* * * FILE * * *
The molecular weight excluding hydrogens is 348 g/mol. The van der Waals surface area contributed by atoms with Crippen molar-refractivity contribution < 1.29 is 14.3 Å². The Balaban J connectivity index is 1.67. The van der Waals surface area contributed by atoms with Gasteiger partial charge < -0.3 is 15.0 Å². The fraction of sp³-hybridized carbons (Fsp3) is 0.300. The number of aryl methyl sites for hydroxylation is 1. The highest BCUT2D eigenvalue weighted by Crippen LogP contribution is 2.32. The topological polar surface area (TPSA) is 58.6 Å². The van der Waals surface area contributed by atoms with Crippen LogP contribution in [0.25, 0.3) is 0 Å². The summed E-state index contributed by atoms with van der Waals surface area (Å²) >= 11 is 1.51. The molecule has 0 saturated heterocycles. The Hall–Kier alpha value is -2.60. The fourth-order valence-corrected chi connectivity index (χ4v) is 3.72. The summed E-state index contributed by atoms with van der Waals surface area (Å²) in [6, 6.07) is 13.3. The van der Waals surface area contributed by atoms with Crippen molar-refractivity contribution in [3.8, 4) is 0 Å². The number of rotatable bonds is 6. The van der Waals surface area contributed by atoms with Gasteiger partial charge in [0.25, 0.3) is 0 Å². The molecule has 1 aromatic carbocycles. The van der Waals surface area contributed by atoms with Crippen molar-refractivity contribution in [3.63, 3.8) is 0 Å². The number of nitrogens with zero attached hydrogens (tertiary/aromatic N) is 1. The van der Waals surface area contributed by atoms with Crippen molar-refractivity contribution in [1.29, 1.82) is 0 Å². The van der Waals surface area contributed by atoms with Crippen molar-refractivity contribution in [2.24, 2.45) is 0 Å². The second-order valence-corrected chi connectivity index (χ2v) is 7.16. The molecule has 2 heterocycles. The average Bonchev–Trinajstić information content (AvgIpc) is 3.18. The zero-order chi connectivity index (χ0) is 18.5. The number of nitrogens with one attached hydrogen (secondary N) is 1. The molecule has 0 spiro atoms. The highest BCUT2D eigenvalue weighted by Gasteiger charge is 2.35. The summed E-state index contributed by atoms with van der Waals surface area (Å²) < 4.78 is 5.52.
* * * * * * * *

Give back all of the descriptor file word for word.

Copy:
The molecular weight excluding hydrogens is 348 g/mol. The van der Waals surface area contributed by atoms with Crippen molar-refractivity contribution < 1.29 is 14.3 Å². The Balaban J connectivity index is 1.67. The van der Waals surface area contributed by atoms with Gasteiger partial charge < -0.3 is 15.0 Å². The fraction of sp³-hybridized carbons (Fsp3) is 0.300. The number of aryl methyl sites for hydroxylation is 1. The highest BCUT2D eigenvalue weighted by Crippen LogP contribution is 2.32. The topological polar surface area (TPSA) is 58.6 Å². The van der Waals surface area contributed by atoms with Crippen LogP contribution in [0.25, 0.3) is 0 Å². The summed E-state index contributed by atoms with van der Waals surface area (Å²) >= 11 is 1.51. The molecule has 0 saturated heterocycles. The Hall–Kier alpha value is -2.60. The fourth-order valence-corrected chi connectivity index (χ4v) is 3.72. The summed E-state index contributed by atoms with van der Waals surface area (Å²) in [6, 6.07) is 13.3. The van der Waals surface area contributed by atoms with Crippen molar-refractivity contribution in [3.8, 4) is 0 Å². The number of rotatable bonds is 6. The van der Waals surface area contributed by atoms with Gasteiger partial charge in [0.25, 0.3) is 0 Å². The molecule has 1 aromatic carbocycles. The van der Waals surface area contributed by atoms with Crippen molar-refractivity contribution in [3.63, 3.8) is 0 Å². The number of nitrogens with zero attached hydrogens (tertiary/aromatic N) is 1. The van der Waals surface area contributed by atoms with Crippen molar-refractivity contribution in [1.29, 1.82) is 0 Å². The van der Waals surface area contributed by atoms with Crippen molar-refractivity contribution in [2.24, 2.45) is 0 Å². The second-order valence-corrected chi connectivity index (χ2v) is 7.16. The molecule has 2 heterocycles. The average Bonchev–Trinajstić information content (AvgIpc) is 3.18. The zero-order chi connectivity index (χ0) is 18.5. The number of nitrogens with one attached hydrogen (secondary N) is 1. The molecule has 0 spiro atoms. The highest BCUT2D eigenvalue weighted by Gasteiger charge is 2.35. The summed E-state index contributed by atoms with van der Waals surface area (Å²) < 4.78 is 5.52.